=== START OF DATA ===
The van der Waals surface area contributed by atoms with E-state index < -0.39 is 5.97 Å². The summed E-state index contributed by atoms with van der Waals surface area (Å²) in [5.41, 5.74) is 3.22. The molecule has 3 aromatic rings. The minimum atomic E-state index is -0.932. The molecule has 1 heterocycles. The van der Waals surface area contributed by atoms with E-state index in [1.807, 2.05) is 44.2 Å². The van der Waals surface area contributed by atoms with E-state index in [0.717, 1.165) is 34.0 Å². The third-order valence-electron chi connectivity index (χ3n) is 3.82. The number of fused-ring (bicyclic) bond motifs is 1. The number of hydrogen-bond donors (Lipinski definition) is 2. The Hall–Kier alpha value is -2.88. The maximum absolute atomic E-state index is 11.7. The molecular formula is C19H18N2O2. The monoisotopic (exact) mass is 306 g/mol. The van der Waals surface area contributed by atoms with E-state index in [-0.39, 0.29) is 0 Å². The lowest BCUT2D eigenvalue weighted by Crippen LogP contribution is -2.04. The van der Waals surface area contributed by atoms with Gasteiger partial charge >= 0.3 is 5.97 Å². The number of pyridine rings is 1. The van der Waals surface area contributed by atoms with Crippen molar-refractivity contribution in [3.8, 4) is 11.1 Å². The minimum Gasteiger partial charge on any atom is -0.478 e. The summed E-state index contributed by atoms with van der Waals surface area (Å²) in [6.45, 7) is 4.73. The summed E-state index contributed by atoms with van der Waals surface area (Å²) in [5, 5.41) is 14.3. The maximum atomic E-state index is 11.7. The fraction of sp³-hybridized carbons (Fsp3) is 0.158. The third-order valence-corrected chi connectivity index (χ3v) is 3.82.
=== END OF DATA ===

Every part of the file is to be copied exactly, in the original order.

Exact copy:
The van der Waals surface area contributed by atoms with E-state index < -0.39 is 5.97 Å². The summed E-state index contributed by atoms with van der Waals surface area (Å²) in [5.41, 5.74) is 3.22. The molecule has 3 aromatic rings. The minimum atomic E-state index is -0.932. The molecule has 1 heterocycles. The van der Waals surface area contributed by atoms with E-state index in [1.807, 2.05) is 44.2 Å². The van der Waals surface area contributed by atoms with E-state index in [0.717, 1.165) is 34.0 Å². The third-order valence-electron chi connectivity index (χ3n) is 3.82. The number of fused-ring (bicyclic) bond motifs is 1. The number of hydrogen-bond donors (Lipinski definition) is 2. The Hall–Kier alpha value is -2.88. The maximum absolute atomic E-state index is 11.7. The molecular formula is C19H18N2O2. The monoisotopic (exact) mass is 306 g/mol. The van der Waals surface area contributed by atoms with E-state index in [-0.39, 0.29) is 0 Å². The lowest BCUT2D eigenvalue weighted by Crippen LogP contribution is -2.04. The van der Waals surface area contributed by atoms with Gasteiger partial charge >= 0.3 is 5.97 Å². The number of pyridine rings is 1. The van der Waals surface area contributed by atoms with Crippen molar-refractivity contribution in [3.8, 4) is 11.1 Å². The minimum Gasteiger partial charge on any atom is -0.478 e. The summed E-state index contributed by atoms with van der Waals surface area (Å²) in [6.45, 7) is 4.73. The summed E-state index contributed by atoms with van der Waals surface area (Å²) in [5, 5.41) is 14.3. The maximum atomic E-state index is 11.7. The fraction of sp³-hybridized carbons (Fsp3) is 0.158. The third-order valence-corrected chi connectivity index (χ3v) is 3.82.